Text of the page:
This deployment has been open-sourced: https://github.com/danthegoodman1/IceDBSegment
Tangia started scaling fast.
Like, really fast.
Here are some numbers of end-viewers tracked with segment. I had to disable the source on the 7th because our bill jumped 10x from it’s baseline:
On top of that, we also started tracking new events from our streamers to implement better automations like churn risk, conversion segmentation, etc.
Knowing that this event was sent a lot while streamers were online, I initially sampled it at 33%, and immediately dropped it to 5% as it consumed our monthly capacity in 2 days:
I designed IceDB exactly for this.
IceDB is a truly serverless OLAP/data lake hybrid in-process database framework optimized for event-based data. It combines DuckDB, Parquet files, and S3 storage to fully decouple storage and compute, while only paying for compute during query execution time.
You can check it out on Github here: https://github.com/danthegoodman1/icedb
IceDB would now server as our data store for events from end-viewers, and analysis would be done in Python Notebooks (until my next project for turning those into dashboards was done).
The parquet files live in Cloudflare R2, as with their recent speed boosts it’s now the best way to manage object storage.
IceDB benefits from a carefully designed data model, so to ensure that we were getting maximum performance and efficieny it was crucial to consider access patterns.
Access will be time-based, with queries focusing on a single event (with some focusing on a few). We are never interested in querying per-user, but being able to aggregate by user (sum, avg, etc.) is crucial. We also need to be able to join it on other data sets.
The rows will look have this schema:
event: string, name of the event
ts: int, UTC milliseconds
uid: string, the user ID
properties: string, arbitrary JSON encoded into a string (for more efficient extraction of event properties)
og_payload: string, the full original JSON body of the request
Much like ClickHouse, the way data is sorted within a parquet file has a massive impact on performance.
Because we want to pull files for a time range (generally based on days), it’s better for us to first sort by
event. This means we can look at fewer row groups.
From there we will further scope down by time, but at this point it doesn’t really matter.
Our final sort order looks like
event, ts where
ts is a timestamp in milliseconds.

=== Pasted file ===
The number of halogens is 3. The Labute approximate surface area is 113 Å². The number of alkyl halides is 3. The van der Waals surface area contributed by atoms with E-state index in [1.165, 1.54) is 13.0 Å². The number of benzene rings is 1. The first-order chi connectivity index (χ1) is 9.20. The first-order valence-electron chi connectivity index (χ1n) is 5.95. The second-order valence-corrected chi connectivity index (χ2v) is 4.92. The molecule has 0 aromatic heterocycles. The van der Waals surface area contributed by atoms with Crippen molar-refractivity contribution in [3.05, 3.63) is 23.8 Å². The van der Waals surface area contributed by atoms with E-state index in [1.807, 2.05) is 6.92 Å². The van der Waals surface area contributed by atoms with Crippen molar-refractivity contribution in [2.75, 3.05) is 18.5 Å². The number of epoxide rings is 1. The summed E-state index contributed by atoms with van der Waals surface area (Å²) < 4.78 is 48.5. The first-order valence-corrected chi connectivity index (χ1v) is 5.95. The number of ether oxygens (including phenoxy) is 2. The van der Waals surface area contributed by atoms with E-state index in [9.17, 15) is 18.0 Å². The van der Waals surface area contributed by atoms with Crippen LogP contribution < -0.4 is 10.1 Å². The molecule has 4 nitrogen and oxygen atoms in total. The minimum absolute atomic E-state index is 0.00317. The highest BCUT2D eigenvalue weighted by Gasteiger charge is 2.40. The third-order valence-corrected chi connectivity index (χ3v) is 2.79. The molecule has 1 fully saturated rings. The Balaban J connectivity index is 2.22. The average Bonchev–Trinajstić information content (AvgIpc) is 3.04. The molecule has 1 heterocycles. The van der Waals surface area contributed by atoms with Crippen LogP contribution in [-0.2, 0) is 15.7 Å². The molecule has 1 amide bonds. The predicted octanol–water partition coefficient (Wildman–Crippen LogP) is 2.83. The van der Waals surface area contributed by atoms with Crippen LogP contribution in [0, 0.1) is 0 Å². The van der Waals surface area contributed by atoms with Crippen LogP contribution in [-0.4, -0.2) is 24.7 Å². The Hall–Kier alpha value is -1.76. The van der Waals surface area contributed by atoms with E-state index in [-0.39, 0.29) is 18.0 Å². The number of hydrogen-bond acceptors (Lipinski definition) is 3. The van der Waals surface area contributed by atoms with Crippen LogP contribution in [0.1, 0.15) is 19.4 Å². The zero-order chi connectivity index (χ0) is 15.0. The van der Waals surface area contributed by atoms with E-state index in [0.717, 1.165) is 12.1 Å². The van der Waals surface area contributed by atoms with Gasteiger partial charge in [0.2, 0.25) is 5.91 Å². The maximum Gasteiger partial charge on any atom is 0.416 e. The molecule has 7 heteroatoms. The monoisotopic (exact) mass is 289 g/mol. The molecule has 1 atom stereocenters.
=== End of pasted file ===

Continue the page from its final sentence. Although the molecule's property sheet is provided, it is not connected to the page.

The partition for the parquet files look like this:
This allows us to quickly grab time ranges, and let DuckDB shred down the actual columns and rows to pull from said files based on the sorting order.
We use tables for each source as well to keep lookups even more efficient.
Ingestion was done by batching inserts up in our API pods running on kubernetes, and flushing to a serverless function running in AWS Lambda as an IceDB insert worker.
The Cloudflare pages functions that emitted the events to our API pods did not wait for flushing to IceDB, as we have a high risk tolerance for lost events. The only case we’d lose those events are if the pods crashed, but worst case we’d only lost a few seconds of events.
By batching them in our API, we reduce the number of files being generated by IceDB, meaning we can be less aggressive with merging on the current partition.
Merging was done with 2 workers: A DESC worker and an ASC worker.
The DESC worker runs frequently, and does small merges on the current partitions. This keeps queries on young data fast by reducing the file counts, but keeps a low probability of lock contention on the meta store. It runs every 30 seconds, because we aren’t inserting that frequently as described in the section above.
The ASC worker runs far less frequently, every 10 minutes to be exact. This worker is far more aggressive in terms of both file size, and file count. It reduces partitions to a max of a 100MB file to ensure that we only ever have a handful of files per partition (day). This helps keep queries that access more historical data very fast.
We also wrote a custom merge query that deduplicates on the
messageId property of the event, that was captured as the insert row’s
select any_value(user_id) as user_id, any_value(event) as event, any_value(properties) as properties, any_value(og_payload) as og_payload, any_value(ts) as ts, _row_id from source_files group by _row_id
This makes it so that even if we send the same event multiple times, we can easily deduplicate it, with deduplication automatically taking place every time we merge.
These workers actually run on GCP Cloud Run. I chose this because:
- I prefer Cloud Run to AWS Lambda (deployment, logging, etc.)
- There were no bandwidth cost differences between Lambda and Cloud Run for this case (insert bandwidth was cheaper with Lambda as we only leave the cloud provider once)
- We already have many services running in Cloud Run
We query IceDB from 2 places.
The first place is within Colab Python Notebooks. Within these notebooks, we initialize IceDB just like in the insert and merging containers, except we only run the
get_files method to list the files for a given time range.
This is both accessed as a list of files for Pandas to parse, as well as bound to a table function in DuckDB for easy acessiblility. DuckDB is orders of magnitude faster for analysis in Colab notebooks than Pandas, so when I can do something in SQL first, I prefer to. I know SQL better as well, so often times the code is faster to write and far more terse.
After running this setup for a few weeks, we can start to benchmark some queries against IceDB.
For these tests, I used the DuckDB table macros and SQL for clarify and simplicity. They were run on dedicated DigitalOcean instances with 4vCPU and 16GB ram, as Colab can be extremely variable in performance.